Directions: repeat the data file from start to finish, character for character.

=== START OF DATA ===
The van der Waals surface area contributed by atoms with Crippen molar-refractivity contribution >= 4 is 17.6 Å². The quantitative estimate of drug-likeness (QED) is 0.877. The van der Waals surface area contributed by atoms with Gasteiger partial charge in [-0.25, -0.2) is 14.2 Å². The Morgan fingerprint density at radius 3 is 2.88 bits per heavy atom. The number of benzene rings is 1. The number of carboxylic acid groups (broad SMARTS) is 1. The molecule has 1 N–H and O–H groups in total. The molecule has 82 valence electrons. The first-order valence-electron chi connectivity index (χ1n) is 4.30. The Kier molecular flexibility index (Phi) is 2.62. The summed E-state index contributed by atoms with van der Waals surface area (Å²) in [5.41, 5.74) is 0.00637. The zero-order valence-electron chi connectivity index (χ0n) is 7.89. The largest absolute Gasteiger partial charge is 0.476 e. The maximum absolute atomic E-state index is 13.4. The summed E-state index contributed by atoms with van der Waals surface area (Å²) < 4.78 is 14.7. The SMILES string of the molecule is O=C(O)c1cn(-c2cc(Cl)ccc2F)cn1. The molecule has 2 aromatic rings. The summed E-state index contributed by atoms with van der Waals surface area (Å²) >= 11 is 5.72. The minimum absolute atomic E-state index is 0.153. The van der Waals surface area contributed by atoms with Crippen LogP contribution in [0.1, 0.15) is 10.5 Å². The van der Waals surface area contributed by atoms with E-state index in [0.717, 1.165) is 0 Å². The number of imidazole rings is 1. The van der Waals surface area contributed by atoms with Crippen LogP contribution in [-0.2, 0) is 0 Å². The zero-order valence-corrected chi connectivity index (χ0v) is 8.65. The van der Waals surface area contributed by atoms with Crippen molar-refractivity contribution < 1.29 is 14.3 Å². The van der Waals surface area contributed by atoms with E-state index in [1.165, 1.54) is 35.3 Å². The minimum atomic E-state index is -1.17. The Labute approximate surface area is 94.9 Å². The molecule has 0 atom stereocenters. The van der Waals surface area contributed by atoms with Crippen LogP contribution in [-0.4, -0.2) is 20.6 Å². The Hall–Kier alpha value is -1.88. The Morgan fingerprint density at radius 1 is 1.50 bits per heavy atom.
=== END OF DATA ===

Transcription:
The van der Waals surface area contributed by atoms with Crippen molar-refractivity contribution >= 4 is 17.6 Å². The quantitative estimate of drug-likeness (QED) is 0.877. The van der Waals surface area contributed by atoms with Gasteiger partial charge in [-0.25, -0.2) is 14.2 Å². The Morgan fingerprint density at radius 3 is 2.88 bits per heavy atom. The number of benzene rings is 1. The number of carboxylic acid groups (broad SMARTS) is 1. The molecule has 1 N–H and O–H groups in total. The molecule has 82 valence electrons. The first-order valence-electron chi connectivity index (χ1n) is 4.30. The Kier molecular flexibility index (Phi) is 2.62. The summed E-state index contributed by atoms with van der Waals surface area (Å²) in [5.41, 5.74) is 0.00637. The zero-order valence-electron chi connectivity index (χ0n) is 7.89. The largest absolute Gasteiger partial charge is 0.476 e. The maximum absolute atomic E-state index is 13.4. The summed E-state index contributed by atoms with van der Waals surface area (Å²) < 4.78 is 14.7. The SMILES string of the molecule is O=C(O)c1cn(-c2cc(Cl)ccc2F)cn1. The molecule has 2 aromatic rings. The summed E-state index contributed by atoms with van der Waals surface area (Å²) >= 11 is 5.72. The minimum absolute atomic E-state index is 0.153. The van der Waals surface area contributed by atoms with Crippen LogP contribution in [0.1, 0.15) is 10.5 Å². The van der Waals surface area contributed by atoms with E-state index in [0.717, 1.165) is 0 Å². The number of imidazole rings is 1. The van der Waals surface area contributed by atoms with Crippen LogP contribution in [-0.2, 0) is 0 Å². The zero-order valence-corrected chi connectivity index (χ0v) is 8.65. The van der Waals surface area contributed by atoms with Crippen molar-refractivity contribution < 1.29 is 14.3 Å². The van der Waals surface area contributed by atoms with E-state index in [1.165, 1.54) is 35.3 Å². The minimum atomic E-state index is -1.17. The Labute approximate surface area is 94.9 Å². The molecule has 0 atom stereocenters. The van der Waals surface area contributed by atoms with Crippen LogP contribution in [-0.4, -0.2) is 20.6 Å². The Hall–Kier alpha value is -1.88. The Morgan fingerprint density at radius 1 is 1.50 bits per heavy atom.